How elastic innovation could help businesses thrive amidst adversity
A general investment in research on markets and global and local phenomena and repeated brainstorming can enable an entrepreneur to be better prepared for change
This is an era of relentless transformation, disruptions and surprises for the entrepreneurial universe. From the Covid-19 trouble to the widespread adoption of new technologies to the ebbs and flows experienced by markets and economies, stability is no longer a dependable idea. In such times, entrepreneurship and innovation must transcend their old limits and be open to continuous change. This is where the concept of elastic innovation and a culture of strategic adaptability become interminably significant.
As expert John M Brennan writes for Forbes, elastic innovation is a mindset that, amidst changing markets, disrupts innovation itself. It entails constantly expanding and contracting market response on a short-term, real-time basis, while remaining focused on managing longer-term innovation pipelines. Innovative businesses are most resilient when their cultures and business models allow them to pivot quickly, navigating market uncertainty and maintaining long-term vision. Using the elastic innovation mindset, leaders consider and prepare for multiple scenarios, effectively deal with complexity and ambiguity, manage paradoxes and balance opposing views, and see the big picture while effectively managing details.
This approach to innovation is certainly all about strategy. When external factors undergo unexpected changes, a business or an innovator's ability to respond favourably makes all the difference. Elastic innovation, then, is about planning to be flexible in response to unexpected events and upheavals, instead of succumbing to disruption. The examples from the Covid-19 times are many. As Phil McKinney documents, during Covid, perfume manufacturers transformed their manufacturing systems to make hand sanitizer. They leveraged their capabilities in a short-term effort to create an entirely new product. Restaurants shifted to using mobile ordering and curbside pickup to get people their meals safely. The gig economy saw a rise in its grocery delivery services. Musicians adapted and started doing virtual concerts for their fans.
With tremendous successes of these aforementioned examples, the elastic innovation approach is certainly worthy. The question to ask then, is, how do we incorporate it in our entrepreneurial ventures?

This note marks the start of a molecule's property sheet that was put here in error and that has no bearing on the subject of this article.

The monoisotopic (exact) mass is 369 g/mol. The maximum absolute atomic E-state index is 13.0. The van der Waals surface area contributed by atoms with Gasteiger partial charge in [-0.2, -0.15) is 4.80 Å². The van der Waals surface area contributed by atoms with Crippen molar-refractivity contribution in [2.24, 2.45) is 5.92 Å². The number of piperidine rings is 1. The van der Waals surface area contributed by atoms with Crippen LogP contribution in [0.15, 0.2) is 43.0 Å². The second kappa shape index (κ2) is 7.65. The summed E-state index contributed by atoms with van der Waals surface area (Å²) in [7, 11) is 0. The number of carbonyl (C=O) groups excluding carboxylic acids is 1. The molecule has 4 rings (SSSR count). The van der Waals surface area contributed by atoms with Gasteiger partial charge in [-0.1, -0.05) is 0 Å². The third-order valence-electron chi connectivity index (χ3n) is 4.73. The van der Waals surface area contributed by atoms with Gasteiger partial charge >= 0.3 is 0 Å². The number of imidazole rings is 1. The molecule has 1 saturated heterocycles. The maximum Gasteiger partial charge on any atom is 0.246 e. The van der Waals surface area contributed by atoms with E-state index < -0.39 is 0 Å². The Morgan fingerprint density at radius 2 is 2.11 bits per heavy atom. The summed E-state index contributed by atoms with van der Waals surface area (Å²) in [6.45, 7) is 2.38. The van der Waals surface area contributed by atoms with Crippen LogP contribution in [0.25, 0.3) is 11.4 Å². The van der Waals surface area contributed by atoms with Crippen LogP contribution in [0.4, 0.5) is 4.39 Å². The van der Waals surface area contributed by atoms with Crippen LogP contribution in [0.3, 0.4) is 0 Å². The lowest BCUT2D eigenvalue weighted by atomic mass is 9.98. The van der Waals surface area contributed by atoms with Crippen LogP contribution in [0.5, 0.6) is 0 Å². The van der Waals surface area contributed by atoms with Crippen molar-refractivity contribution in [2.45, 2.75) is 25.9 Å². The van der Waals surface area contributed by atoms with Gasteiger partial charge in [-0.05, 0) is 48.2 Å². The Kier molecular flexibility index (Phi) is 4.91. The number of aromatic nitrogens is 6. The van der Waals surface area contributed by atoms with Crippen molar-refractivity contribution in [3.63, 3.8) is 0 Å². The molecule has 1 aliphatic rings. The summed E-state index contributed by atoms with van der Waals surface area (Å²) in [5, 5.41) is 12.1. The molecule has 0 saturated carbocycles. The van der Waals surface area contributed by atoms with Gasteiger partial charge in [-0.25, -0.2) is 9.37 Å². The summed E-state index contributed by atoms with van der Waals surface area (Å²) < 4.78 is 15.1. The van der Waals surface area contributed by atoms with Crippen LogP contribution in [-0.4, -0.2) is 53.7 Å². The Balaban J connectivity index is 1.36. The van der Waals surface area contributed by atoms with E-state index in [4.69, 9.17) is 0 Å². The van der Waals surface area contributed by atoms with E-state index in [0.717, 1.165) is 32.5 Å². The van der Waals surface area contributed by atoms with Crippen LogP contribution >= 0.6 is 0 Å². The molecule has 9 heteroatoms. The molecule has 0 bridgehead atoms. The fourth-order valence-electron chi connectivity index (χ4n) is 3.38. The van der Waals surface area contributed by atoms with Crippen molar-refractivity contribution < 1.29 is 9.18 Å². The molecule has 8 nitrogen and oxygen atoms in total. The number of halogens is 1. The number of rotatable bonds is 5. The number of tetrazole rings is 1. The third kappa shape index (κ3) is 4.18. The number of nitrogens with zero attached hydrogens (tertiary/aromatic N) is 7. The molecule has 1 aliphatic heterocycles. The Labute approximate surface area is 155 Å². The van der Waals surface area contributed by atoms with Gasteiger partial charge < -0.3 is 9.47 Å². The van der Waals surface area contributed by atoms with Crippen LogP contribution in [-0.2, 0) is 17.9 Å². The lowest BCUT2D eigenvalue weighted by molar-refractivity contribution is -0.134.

To start with, planning to adapt to changes is essential. It is, of course, impossible to anticipate or predict all transformations based purely on our limited insights. However, a general investment in research on markets and global and local phenomena and repeated brainstorming can enable an entrepreneur to be better prepared for change. For instance, if your firm sells summer products in specific regions, being aware of the impact of climate change and its impact on those areas and whether it can alter the period of summer can be crucial in regulating production and distribution and avoiding losses.
The second related mechanism, in the words of Neil Kokemuller is to establish a standard system or method to respond to change within your business. For example, as Kokemuller remarks, several companies plan for the unexpected in public relations by setting out whom to respond to when negative publicity occurs. This can be done for all expected disruptions, ranging from legal trouble to a predicted market contraction.
Administratively, elastic innovation shall require a significant degree of decentralization and involvement of all employees. Usually, the pace of implementing an idea is based on approval from bosses and senior executives. However, in the face of the unexpected, where quick shifts are necessary, businesses cannot afford to work at a slow operating speed. Thus, a firm's administrative framework has to be altered to involve large numbers of people and create a quick approval process to implement necessary decisions.
The final element of the elasticity to be achieved has to be finding new opportunities in the face of transformations. Just like the aforementioned instance of perfume companies manufacturing hand sanitizers when Covid-19 first began to loom large, strategic shifts can craft incredible success stories. With shifting customer needs and market demand, the existing capabilities of a company can be recalibrated to accomplish innovative strides. For instance, with a regime of social distancing, most businesses diverted their resources to form digital engagement with consumers. New offerings and business models in response to a dynamic world can turn all disturbances into renewals and that is precisely the elasticity needed.
To quote Jean M Auel, "Life is neither static nor unchanging. With no individuality, there can be no change, no adaptation and, in an inherently changing world, any species unable to adapt is also doomed." The same concept holds true for the world of business and entrepreneurship and it can safely be said that adaptability is more critical than ever. Elasticity is a path away from rigidity, a portal into empowering reorientations and evolutions and must be synergized with innovation efforts. To be elastic or flexible, is indeed, the need of the hour and to seek a glorious future, elastic innovation is the way to go.
(The author is Chief Impact Officer at Recykal Foundation)